MAUMEE, OHIO, US — The Andersons will be temporarily halting production at its ELEMENT ethanol facility in Colwich, Kansas, US, for an extended maintenance and repair period.

“Our primary reason for taking these actions now is the accelerating decline in demand resulting from the coronavirus (COVID-19) pandemic,” said Jim Pirolli, president of The Andersons Ethanol Group. “In the case of the ELEMENT plant, The Andersons and ICM will use the time to focus on the remaining steps needed to gain what we anticipate will be an industry-low carbon score.”

The Andersons also plans to take spring maintenance shutdowns at the four facilities owned by The Andersons Marathon Holdings LLC (TAMH), a joint venture between The Andersons and Marathon Petroleum Corp.

“For the TAMH plants, we will extend the spring maintenance shutdowns, allowing us to practice social distancing and good hygiene to protect our employees and the essential contractors who are required for the shutdown,” Pirolli said. “We continue to communicate regularly with all our employees about staying healthy and modifying work practices to reduce the spread of the COVID-19 virus.”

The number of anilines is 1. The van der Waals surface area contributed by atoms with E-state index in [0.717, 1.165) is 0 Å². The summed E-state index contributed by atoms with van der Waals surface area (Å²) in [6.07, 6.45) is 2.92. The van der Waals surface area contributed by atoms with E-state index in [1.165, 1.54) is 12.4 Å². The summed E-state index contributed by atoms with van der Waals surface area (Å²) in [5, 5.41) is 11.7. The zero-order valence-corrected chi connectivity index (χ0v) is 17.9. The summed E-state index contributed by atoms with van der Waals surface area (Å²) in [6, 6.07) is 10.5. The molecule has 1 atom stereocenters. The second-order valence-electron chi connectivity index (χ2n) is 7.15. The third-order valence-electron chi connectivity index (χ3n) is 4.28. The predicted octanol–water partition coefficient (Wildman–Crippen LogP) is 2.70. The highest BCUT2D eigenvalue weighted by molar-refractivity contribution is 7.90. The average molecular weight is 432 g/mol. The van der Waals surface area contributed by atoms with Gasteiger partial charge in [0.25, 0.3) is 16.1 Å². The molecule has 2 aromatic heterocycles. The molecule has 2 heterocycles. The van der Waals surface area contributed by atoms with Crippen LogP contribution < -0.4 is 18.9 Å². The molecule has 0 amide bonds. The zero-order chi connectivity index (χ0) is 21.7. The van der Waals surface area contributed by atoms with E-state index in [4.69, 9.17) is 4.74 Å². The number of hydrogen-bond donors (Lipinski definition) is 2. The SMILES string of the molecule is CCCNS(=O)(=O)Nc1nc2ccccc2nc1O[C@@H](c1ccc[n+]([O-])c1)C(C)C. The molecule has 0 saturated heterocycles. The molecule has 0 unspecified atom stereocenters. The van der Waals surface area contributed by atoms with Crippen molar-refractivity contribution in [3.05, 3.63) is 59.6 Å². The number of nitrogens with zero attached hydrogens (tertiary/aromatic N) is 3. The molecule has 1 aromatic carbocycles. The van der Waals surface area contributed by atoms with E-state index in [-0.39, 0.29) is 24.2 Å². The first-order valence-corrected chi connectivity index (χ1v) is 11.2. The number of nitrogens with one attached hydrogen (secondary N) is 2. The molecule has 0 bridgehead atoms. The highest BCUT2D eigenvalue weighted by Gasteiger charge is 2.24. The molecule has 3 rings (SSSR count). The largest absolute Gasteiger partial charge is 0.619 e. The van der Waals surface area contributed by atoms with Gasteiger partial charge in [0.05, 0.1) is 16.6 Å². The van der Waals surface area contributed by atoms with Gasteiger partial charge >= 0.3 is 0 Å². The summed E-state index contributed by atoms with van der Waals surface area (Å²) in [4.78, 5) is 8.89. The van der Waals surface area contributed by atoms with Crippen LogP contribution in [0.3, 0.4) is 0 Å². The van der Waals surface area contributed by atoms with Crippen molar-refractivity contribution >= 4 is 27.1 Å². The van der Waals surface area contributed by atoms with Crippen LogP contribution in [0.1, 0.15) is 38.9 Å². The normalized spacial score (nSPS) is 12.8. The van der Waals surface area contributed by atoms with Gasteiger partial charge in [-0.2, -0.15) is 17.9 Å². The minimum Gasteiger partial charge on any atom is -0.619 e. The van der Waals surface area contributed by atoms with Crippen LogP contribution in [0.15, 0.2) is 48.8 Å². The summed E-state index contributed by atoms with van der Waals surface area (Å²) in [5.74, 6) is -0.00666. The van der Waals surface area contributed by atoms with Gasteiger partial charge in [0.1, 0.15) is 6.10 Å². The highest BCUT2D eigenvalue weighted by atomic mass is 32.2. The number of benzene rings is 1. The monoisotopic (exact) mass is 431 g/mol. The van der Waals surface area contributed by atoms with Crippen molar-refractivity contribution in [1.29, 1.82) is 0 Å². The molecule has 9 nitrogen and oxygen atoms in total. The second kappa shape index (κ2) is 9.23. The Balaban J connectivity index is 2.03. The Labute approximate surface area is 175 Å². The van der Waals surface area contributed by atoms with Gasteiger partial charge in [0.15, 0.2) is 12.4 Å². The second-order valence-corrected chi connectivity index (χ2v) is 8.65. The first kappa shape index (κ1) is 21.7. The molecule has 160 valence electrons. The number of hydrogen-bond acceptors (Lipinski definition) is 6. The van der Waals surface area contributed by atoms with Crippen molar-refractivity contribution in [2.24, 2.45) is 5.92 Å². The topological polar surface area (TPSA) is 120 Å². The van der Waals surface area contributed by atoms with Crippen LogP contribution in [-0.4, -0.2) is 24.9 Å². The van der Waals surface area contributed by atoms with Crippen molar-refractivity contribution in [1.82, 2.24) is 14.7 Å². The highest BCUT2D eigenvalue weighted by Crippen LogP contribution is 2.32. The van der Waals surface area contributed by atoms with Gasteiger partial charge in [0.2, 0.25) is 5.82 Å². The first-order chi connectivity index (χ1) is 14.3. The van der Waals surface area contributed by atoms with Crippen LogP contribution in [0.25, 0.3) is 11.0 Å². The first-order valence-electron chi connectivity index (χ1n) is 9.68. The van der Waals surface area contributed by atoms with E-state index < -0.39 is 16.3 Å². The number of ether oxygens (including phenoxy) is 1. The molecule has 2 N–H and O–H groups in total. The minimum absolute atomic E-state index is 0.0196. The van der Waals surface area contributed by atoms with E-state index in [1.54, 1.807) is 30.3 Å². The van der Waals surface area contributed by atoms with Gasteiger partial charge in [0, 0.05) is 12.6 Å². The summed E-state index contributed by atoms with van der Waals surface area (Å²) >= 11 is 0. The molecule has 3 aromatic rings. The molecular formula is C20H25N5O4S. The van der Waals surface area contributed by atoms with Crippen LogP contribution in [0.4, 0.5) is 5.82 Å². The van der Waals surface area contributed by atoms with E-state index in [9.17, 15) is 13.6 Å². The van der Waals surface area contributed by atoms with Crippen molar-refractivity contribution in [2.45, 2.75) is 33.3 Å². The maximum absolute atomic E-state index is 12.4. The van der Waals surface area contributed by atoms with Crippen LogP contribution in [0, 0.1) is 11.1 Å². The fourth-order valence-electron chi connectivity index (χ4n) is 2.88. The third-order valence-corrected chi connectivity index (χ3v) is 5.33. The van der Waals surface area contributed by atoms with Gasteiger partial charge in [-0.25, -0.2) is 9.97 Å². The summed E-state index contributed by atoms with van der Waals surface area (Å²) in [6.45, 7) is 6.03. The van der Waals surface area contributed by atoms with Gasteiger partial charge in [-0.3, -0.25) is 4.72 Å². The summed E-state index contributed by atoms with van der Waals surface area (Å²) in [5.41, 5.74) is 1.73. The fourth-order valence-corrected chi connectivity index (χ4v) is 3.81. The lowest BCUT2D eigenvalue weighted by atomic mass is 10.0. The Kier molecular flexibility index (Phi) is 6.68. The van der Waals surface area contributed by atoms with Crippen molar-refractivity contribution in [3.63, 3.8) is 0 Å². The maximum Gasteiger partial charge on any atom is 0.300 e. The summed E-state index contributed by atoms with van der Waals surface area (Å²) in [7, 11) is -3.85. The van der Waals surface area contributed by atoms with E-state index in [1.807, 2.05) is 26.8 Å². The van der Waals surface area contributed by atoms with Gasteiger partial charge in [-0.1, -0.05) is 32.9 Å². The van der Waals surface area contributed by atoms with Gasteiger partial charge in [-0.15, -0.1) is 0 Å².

The company expects to produce ethanol and its coproducts at approximately 50% of capacity in April, with a return to more normal production when demand improves. It also anticipates bringing the ELEMENT plant back into production in the latter part of the second quarter. The Andersons said these expectations are subject to the lessening of the economic restrictions caused by the COVID-19 pandemic.

Founded in 1947 in Maumee, Ohio, US, The Andersons, Inc. is a diversified company rooted in agriculture that conducts business in the commodity trading, ethanol, plant nutrient and rail sectors. The company co-owns five ethanol plants located in Indiana, Iowa, Kansas, Michigan and Ohio, that are collectively capable of producing over 545 million gallons of ethanol.

According to Sosland Publishing Company’s 2020 Grain & Milling Annual The Andersons has 75 grain storage facilities with a total licensed grain storage capacity of 180,460,000 bushels.

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